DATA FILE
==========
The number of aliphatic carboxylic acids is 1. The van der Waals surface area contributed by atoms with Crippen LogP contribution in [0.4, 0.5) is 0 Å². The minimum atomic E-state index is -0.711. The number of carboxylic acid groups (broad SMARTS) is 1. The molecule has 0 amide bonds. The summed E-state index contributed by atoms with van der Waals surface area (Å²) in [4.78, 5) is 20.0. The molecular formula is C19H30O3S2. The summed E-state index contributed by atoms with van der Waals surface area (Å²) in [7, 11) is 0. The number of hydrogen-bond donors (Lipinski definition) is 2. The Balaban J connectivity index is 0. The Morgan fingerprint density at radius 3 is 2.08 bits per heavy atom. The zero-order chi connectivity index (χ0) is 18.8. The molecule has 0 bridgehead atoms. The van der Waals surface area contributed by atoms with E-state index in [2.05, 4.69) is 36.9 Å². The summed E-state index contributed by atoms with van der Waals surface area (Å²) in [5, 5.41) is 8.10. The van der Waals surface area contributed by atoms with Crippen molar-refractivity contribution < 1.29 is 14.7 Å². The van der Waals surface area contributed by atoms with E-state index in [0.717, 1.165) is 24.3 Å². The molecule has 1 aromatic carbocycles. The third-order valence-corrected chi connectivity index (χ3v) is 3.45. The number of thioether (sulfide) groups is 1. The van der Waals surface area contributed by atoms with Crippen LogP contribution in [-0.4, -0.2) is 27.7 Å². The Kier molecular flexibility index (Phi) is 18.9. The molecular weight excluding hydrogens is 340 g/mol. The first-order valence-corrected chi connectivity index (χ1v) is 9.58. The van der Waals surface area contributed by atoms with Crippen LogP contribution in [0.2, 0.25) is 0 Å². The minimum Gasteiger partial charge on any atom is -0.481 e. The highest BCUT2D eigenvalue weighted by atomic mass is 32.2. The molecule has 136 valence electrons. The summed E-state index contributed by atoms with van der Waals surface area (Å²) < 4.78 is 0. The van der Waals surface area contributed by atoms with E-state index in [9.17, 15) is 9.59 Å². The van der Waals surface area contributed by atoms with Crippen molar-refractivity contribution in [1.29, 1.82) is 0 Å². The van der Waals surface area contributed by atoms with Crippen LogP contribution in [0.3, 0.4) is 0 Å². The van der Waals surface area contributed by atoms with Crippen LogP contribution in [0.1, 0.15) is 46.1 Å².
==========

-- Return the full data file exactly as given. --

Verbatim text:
The number of aliphatic carboxylic acids is 1. The van der Waals surface area contributed by atoms with Crippen LogP contribution in [0.4, 0.5) is 0 Å². The minimum atomic E-state index is -0.711. The number of carboxylic acid groups (broad SMARTS) is 1. The molecule has 0 amide bonds. The summed E-state index contributed by atoms with van der Waals surface area (Å²) in [4.78, 5) is 20.0. The molecular formula is C19H30O3S2. The summed E-state index contributed by atoms with van der Waals surface area (Å²) in [7, 11) is 0. The number of hydrogen-bond donors (Lipinski definition) is 2. The Balaban J connectivity index is 0. The Morgan fingerprint density at radius 3 is 2.08 bits per heavy atom. The zero-order chi connectivity index (χ0) is 18.8. The molecule has 0 bridgehead atoms. The van der Waals surface area contributed by atoms with E-state index in [2.05, 4.69) is 36.9 Å². The summed E-state index contributed by atoms with van der Waals surface area (Å²) in [5, 5.41) is 8.10. The van der Waals surface area contributed by atoms with Crippen molar-refractivity contribution < 1.29 is 14.7 Å². The van der Waals surface area contributed by atoms with E-state index in [0.717, 1.165) is 24.3 Å². The molecule has 1 aromatic carbocycles. The third-order valence-corrected chi connectivity index (χ3v) is 3.45. The number of thioether (sulfide) groups is 1. The van der Waals surface area contributed by atoms with Crippen LogP contribution in [-0.4, -0.2) is 27.7 Å². The Kier molecular flexibility index (Phi) is 18.9. The molecular weight excluding hydrogens is 340 g/mol. The first-order valence-corrected chi connectivity index (χ1v) is 9.58. The van der Waals surface area contributed by atoms with Crippen LogP contribution in [0.2, 0.25) is 0 Å². The minimum Gasteiger partial charge on any atom is -0.481 e. The highest BCUT2D eigenvalue weighted by atomic mass is 32.2. The molecule has 136 valence electrons. The summed E-state index contributed by atoms with van der Waals surface area (Å²) < 4.78 is 0. The van der Waals surface area contributed by atoms with E-state index in [9.17, 15) is 9.59 Å². The van der Waals surface area contributed by atoms with Crippen molar-refractivity contribution in [1.29, 1.82) is 0 Å². The van der Waals surface area contributed by atoms with Crippen LogP contribution in [0.3, 0.4) is 0 Å². The van der Waals surface area contributed by atoms with Crippen LogP contribution in [0.1, 0.15) is 46.1 Å².